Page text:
An Illustrated Guide to ARIZONA WEEDS

The University of Arizona Press

SACRED DATURA,Indianapple,tolguacha

Illustration

POTATO FAMILY-Solanaceae

SACRED DATURA-Datura meteloides DC.

DESCRIPTION-A large conspicuous grayish green perennial with a strong disgreeable odor, forming spreading clumps, reproducing by seeds only. The coarse grayish stems are erect but spreading, branched from the base, 2 to 3 feet high, and often the same in diameter. The large eggshaped leaves are alternate, on stout grayish stalks 1 to 5 inches long. The leaf blades, green above and grayish hairy beneath, are 3 to 10 more inches long, the edges wavy toothed and the tip pointed. The veins are whitish and obvious, particularly underneath.

The large showy flowers are white or pale lavender, short stalked, and very fragrant. They are broadly funnelshaped, 6 to 10 inches across, with 5 slender teeth, 1/2 to 3/4 inch long. The numerous flowers are borne singly in the forks of the stems, open early in the evening and close sometime before noon of the next day. The hard globeshaped seedpods and seeds are very similar to those of desert thornapple, but the spines are slender, less than 3/8 inch long, and the seeds are a light yellowish brown color.

DISTRIBUTION-Sacred datura is a native perennial weed, growing in dry sandy and gravelly soils. It seldom grows densely, but is found widely scattered along roadsides, ditches, corrals, farms, waste places, and in washes, arroyos, or slopes, on the desert and in pinyon-juniper ranges. Found throughout most of the state, 1,000 to 7,000 feet elevation; flowering May to October. The seeds and other parts of sacred datura are reported to be used by Indians for medicinal purposes; the roots are used as a narcotic to induce hallucinogenic effects.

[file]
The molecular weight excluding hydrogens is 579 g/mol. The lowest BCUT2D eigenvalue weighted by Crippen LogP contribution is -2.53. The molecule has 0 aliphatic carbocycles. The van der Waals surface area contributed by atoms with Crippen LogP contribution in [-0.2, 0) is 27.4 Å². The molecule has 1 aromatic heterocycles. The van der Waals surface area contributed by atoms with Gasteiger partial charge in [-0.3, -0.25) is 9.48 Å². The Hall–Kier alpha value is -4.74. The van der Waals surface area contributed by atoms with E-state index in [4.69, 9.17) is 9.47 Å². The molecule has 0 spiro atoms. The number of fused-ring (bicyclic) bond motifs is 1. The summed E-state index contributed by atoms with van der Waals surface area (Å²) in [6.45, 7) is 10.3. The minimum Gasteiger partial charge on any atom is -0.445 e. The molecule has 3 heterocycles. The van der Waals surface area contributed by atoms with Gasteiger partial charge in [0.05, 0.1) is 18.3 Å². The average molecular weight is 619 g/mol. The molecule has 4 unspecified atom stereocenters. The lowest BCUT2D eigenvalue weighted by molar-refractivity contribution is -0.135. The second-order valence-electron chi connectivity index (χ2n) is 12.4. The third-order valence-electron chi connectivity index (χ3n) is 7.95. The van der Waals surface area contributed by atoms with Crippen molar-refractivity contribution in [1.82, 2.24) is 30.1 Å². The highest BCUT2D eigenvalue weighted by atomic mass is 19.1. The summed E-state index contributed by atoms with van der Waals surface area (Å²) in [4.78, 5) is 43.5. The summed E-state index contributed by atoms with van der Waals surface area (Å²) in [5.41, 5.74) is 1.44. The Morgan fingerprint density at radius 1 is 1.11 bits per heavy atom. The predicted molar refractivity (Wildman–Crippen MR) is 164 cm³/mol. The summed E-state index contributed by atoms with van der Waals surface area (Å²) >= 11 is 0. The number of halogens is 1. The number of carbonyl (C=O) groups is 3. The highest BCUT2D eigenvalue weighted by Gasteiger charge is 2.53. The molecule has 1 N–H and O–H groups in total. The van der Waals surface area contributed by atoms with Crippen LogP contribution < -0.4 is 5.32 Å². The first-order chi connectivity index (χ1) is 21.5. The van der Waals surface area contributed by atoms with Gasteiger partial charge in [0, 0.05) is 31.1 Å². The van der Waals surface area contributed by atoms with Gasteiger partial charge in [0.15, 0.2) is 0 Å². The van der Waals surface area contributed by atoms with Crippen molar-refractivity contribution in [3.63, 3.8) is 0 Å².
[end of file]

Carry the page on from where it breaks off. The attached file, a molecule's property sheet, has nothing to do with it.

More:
JIMSONWEED-Datura stramonium L.

DESCRIPTION-A large coarse annual, green and hairless, with small flowers like those of desert thornapple. It differs from both desert thornapple and sacred datura in that the seedpods are erect, hairless, and fewspined. Introduced from the tropics, jimsonweed is common throughout the United States, but only occasional in Arizona. Known only from Cochise and Gila counties, but undoubtedly more widespread.

Copyright (c) 1972 The Arizona Board of Regents



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